MP wants body corp feedback

01 March 2016

Rapid growth in apartment living and increasing concerns about body corporate regulations has prompted Cabinet minister and Auckland Central MP Nikki Kaye to call for people to express their views on a website she has set up.

She says her Auckland Central electorate has huge numbers of apartments and she has been approached as MP about potential issues including whether there is a need for greater accessibility and transparency of information around bodies corporate.

"At this stage I am just asking that you tell me your views on whether the rules around bodies corporate are working or whether you want change. I plan to continue to work with Ministers to see if there is a need for any improvements."

Ms Kaye says that as the growth in apartments continues it is important people have confidence in how bodies corporate operate.

Meanwhile, liability concerns and issues around apartment blocks' long-term maintenance plans is a key concern of the Body Corporate Chairs' Group, formed in 2012 by Wellington apartment owner Neil Cooper.

The group's Auckland chairperson, Lyn Gillingham, said the existing law was inadequate and the group wanted the Unit Titles Act overhauled.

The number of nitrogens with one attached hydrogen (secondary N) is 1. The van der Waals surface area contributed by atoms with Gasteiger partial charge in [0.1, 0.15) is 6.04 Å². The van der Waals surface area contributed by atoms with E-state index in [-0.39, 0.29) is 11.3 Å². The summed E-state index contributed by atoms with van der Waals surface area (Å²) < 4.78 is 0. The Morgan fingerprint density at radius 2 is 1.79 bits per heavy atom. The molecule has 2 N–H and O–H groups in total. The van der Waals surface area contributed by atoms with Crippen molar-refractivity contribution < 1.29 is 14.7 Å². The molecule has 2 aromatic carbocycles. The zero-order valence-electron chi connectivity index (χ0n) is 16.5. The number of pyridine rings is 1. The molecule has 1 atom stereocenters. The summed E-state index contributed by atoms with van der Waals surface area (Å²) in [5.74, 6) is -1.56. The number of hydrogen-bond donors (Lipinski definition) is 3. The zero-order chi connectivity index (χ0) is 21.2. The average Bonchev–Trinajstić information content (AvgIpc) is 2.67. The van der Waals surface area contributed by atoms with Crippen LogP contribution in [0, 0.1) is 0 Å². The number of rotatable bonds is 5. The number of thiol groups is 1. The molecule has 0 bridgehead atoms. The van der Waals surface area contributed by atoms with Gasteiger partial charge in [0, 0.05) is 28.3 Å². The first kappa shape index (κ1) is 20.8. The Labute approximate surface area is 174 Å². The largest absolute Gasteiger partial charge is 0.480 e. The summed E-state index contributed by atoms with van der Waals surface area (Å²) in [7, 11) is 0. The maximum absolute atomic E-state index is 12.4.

Ms Gillingham told NZ Herald property editor Anne Gibson in February that there are many pressing issues facing the sector and a significant one is long-term maintenance planning and funding. She said the group's immediate focus is on providing a support network for body corporate chairs within the existing legislation, especially the system for funding long-term maintenance of existing apartment buildings.

"We welcome the website survey set up by Nikki Kaye, but the real target of any legislation reforms should be to place serious effort into reforms affecting the larger bodies corporate," said Ms Gillingham.

"These reforms should require bodies corporate of 10 or more titles to have long-term maintenance plans reflecting the life cycle of the building, fund their long-term maintenance plans and be registered under a Companies Office-style regime so key records would be available."

The Body Corporate Chairs' Group is also concerned that the implications of the new health and safety legislation coming into effect in April could possibly make voluntary committee members and chairs subject to the same penalties as company directors, particularly if they receive an honorarium. That could make it difficult for bodies corporate to secure effective committees to run their buildings.

Ms Gillingham said Auckland's population was forecast to increase by nearly 250,000 in the next 10 years and many people would consider living in or buying an apartment.

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